Potential moves by the UAE Central Bank to be in sync with multiple US Federal Reserve interest rate hikes expected in 2018 may impact the cost of borrowing, which the regulator's governor hopes will be offset by an overall boost to the country's economy.
"The UAE follows a fixed currency regime, which is fixed to the [US] dollar so we have to match," Mubarak Al Mansoori told reporters at a media briefing in Abu Dhabi on Tuesday. . "With regards to impact on the economy, there will be an impact, however, if you look at the expected [economic] growth rate, I'm hoping this will compensate for such an increase."
The non-oil economy of the UAE grew at 2.9 per cent last year and is expected to expand by as much as 3.6 per cent in 2018, he added.
Central banks, led by US Fed, slashed the interest rates to near zero in 2009 to stave off the financial crisis but with the pace of economic growth picking up, US and European policy makers are tightening their monetary policies. There have been moderate increases in the US policy rates since December 2015 and at range of 1.25 to 1.5 per cent, it is still low in historic perspective. The UAE, whose currency is pegged to the green-back has followed the Fed moves so far.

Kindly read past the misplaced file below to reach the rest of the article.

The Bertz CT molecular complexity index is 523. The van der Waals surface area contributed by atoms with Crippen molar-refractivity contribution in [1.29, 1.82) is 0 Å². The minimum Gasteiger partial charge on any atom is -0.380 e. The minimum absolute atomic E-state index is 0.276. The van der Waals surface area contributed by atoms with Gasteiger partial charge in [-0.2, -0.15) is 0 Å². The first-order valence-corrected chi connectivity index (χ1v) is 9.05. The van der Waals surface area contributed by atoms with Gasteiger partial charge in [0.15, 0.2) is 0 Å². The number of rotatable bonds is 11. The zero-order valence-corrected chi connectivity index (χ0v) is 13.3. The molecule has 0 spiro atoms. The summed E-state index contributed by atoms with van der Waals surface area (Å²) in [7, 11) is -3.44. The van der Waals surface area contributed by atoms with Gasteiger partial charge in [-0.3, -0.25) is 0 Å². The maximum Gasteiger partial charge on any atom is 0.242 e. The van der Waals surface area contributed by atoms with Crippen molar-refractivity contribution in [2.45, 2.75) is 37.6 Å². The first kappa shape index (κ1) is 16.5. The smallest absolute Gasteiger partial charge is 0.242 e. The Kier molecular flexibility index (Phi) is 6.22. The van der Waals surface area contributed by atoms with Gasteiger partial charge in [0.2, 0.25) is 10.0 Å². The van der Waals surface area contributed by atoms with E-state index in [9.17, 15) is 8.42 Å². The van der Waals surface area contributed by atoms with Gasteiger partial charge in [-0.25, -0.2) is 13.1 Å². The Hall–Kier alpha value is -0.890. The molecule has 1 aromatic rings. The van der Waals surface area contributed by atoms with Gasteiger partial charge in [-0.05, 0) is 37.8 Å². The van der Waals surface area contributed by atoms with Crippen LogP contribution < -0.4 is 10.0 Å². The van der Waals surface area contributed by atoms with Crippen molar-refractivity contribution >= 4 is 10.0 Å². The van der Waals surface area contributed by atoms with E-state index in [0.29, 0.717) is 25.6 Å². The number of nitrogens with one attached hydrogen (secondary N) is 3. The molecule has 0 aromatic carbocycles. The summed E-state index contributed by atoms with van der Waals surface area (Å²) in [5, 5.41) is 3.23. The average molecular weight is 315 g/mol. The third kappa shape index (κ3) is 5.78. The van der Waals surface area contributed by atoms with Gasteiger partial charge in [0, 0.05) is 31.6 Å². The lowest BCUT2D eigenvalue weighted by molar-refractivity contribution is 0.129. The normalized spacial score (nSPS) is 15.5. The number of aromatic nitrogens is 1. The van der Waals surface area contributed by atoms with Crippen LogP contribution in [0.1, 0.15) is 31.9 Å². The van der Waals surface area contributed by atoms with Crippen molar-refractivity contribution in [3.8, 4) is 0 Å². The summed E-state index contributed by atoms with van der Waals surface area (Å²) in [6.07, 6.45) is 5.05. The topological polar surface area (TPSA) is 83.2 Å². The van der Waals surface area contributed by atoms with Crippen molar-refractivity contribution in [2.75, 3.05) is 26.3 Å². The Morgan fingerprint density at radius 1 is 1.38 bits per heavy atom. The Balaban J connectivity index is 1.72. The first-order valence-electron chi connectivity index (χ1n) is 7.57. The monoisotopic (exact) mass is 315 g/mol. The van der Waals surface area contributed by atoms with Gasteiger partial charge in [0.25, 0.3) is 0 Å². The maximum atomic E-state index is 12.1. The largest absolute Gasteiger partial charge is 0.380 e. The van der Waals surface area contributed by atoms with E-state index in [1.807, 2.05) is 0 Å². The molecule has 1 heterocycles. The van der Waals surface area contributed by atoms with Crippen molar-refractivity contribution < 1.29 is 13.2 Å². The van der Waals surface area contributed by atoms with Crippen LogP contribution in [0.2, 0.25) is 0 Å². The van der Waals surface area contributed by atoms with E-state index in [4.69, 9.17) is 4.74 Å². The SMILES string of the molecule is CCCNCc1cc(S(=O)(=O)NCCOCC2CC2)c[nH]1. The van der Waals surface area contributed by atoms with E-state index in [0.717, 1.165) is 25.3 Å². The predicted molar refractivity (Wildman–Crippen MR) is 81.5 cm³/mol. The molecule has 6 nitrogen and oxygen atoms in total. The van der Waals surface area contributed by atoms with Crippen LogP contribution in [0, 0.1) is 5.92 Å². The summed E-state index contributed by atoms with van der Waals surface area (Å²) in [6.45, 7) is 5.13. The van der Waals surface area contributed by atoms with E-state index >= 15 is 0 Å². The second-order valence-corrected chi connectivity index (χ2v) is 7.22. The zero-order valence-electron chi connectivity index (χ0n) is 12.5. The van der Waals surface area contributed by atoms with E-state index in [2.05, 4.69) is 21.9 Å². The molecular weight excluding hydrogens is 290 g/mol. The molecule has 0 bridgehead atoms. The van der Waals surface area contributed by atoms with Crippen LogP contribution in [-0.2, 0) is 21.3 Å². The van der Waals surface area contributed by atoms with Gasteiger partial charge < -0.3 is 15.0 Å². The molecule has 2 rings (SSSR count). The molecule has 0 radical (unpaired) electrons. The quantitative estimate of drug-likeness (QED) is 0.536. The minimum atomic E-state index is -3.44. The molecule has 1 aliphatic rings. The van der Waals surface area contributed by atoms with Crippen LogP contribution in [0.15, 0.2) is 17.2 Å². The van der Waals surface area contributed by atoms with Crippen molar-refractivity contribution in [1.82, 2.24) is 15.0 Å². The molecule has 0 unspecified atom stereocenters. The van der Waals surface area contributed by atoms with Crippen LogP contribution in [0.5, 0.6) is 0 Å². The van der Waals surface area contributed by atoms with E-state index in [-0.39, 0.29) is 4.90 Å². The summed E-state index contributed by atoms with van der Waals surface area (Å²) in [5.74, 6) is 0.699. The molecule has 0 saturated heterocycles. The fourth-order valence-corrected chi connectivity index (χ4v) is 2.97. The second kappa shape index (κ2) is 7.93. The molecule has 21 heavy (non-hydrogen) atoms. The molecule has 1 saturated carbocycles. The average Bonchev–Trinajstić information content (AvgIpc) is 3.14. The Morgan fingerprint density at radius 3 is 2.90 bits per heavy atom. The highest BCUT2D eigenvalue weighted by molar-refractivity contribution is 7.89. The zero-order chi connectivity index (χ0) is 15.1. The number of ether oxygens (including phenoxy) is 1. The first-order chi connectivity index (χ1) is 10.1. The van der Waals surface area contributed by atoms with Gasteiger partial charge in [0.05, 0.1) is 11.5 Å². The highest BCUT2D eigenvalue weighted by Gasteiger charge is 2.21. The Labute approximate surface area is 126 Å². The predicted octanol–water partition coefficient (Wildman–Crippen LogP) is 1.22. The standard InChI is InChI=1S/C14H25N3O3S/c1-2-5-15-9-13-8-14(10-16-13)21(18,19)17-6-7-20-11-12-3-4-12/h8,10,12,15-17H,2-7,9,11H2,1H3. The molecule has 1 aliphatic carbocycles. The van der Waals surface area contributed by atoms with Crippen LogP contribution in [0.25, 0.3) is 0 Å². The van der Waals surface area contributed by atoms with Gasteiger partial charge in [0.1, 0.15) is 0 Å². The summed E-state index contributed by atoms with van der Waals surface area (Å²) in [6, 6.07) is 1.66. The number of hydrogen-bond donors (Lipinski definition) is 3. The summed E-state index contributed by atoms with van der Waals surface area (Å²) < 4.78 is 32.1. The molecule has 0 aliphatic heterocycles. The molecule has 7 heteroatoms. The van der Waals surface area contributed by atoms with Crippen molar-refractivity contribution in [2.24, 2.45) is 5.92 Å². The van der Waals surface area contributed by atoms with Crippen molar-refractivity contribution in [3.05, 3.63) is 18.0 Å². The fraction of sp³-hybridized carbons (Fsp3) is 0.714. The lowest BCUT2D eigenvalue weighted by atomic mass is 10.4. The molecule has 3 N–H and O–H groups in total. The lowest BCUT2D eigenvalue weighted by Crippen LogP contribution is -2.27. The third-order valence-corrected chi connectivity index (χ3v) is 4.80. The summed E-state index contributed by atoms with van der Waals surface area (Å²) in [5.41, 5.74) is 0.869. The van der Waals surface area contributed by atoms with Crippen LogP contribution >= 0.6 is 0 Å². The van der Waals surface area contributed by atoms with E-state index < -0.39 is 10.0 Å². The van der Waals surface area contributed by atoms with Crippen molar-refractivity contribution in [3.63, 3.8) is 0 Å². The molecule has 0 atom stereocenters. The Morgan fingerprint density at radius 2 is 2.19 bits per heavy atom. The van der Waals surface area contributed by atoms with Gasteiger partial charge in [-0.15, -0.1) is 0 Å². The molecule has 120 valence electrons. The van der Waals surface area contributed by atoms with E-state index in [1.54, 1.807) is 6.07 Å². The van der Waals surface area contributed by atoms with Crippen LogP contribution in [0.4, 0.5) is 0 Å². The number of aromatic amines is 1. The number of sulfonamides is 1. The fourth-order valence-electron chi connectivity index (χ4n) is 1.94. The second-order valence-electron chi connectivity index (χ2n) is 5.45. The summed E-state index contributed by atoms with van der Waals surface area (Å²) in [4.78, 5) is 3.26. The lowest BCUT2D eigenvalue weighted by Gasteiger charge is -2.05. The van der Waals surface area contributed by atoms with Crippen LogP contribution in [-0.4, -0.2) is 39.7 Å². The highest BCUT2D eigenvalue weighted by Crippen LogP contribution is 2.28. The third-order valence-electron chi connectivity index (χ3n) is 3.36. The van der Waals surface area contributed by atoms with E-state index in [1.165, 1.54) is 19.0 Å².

In response to rising inflation, the US central bank is now considering hiking interest rates at a much faster rate with analysts expecting potentially three increases this year. This, however, doesn’t have any bearing on the UAE’s fixed currency regime, the governor noted.
"I want to stress that this currency regime has helped UAE for so many years and there is no change in terms of our view on that as a policy," Mr Al Mansoori said on the sidelines of the Global Financial Markets Forum.
In terms of a rise in the cost of borrowing in the UAE, individuals and entities with lower credit risk will "hopefully" get better borrowing rates based on their Etihad Credit Bureau profile assessments, he said. "This [credit bureau] helps banks give more realistic rates to those who have lower risk profiles."
The UAE banking system has ample liquidity, despite maintaining the capital adequacy ratio of 18 per cent, 6 per cent higher than what is required under Basel rules, Mr Al Mansoori told Bloomberg . There's no requirement from the banks to lower reserve ratios and the eight-month long diplomatic disagreement with Qatar has not affected the UAE banking system, he added.
“If anything, we’re getting more deposits into the system,” he told the news service.